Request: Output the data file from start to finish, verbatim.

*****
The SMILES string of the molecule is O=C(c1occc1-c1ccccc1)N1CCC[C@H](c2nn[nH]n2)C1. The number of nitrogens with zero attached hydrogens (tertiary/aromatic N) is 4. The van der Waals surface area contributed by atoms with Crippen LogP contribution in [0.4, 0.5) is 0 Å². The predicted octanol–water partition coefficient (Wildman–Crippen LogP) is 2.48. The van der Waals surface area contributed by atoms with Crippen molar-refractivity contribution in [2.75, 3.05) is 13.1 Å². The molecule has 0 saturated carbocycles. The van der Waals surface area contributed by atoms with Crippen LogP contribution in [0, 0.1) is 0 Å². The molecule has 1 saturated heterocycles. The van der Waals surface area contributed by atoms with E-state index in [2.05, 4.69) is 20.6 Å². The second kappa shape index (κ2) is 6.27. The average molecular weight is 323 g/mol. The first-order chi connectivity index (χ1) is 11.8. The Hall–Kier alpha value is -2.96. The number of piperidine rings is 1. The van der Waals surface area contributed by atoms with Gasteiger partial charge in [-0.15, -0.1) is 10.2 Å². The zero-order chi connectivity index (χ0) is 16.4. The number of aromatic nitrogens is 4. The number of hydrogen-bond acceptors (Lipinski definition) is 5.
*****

The SMILES string of the molecule is O=C(c1occc1-c1ccccc1)N1CCC[C@H](c2nn[nH]n2)C1. The number of nitrogens with zero attached hydrogens (tertiary/aromatic N) is 4. The van der Waals surface area contributed by atoms with Crippen LogP contribution in [0.4, 0.5) is 0 Å². The predicted octanol–water partition coefficient (Wildman–Crippen LogP) is 2.48. The van der Waals surface area contributed by atoms with Crippen molar-refractivity contribution in [2.75, 3.05) is 13.1 Å². The molecule has 0 saturated carbocycles. The van der Waals surface area contributed by atoms with Crippen LogP contribution in [0, 0.1) is 0 Å². The molecule has 1 saturated heterocycles. The van der Waals surface area contributed by atoms with E-state index in [2.05, 4.69) is 20.6 Å². The second kappa shape index (κ2) is 6.27. The average molecular weight is 323 g/mol. The first-order chi connectivity index (χ1) is 11.8. The Hall–Kier alpha value is -2.96. The number of piperidine rings is 1. The van der Waals surface area contributed by atoms with Gasteiger partial charge in [-0.15, -0.1) is 10.2 Å². The zero-order chi connectivity index (χ0) is 16.4. The number of aromatic nitrogens is 4. The number of hydrogen-bond acceptors (Lipinski definition) is 5.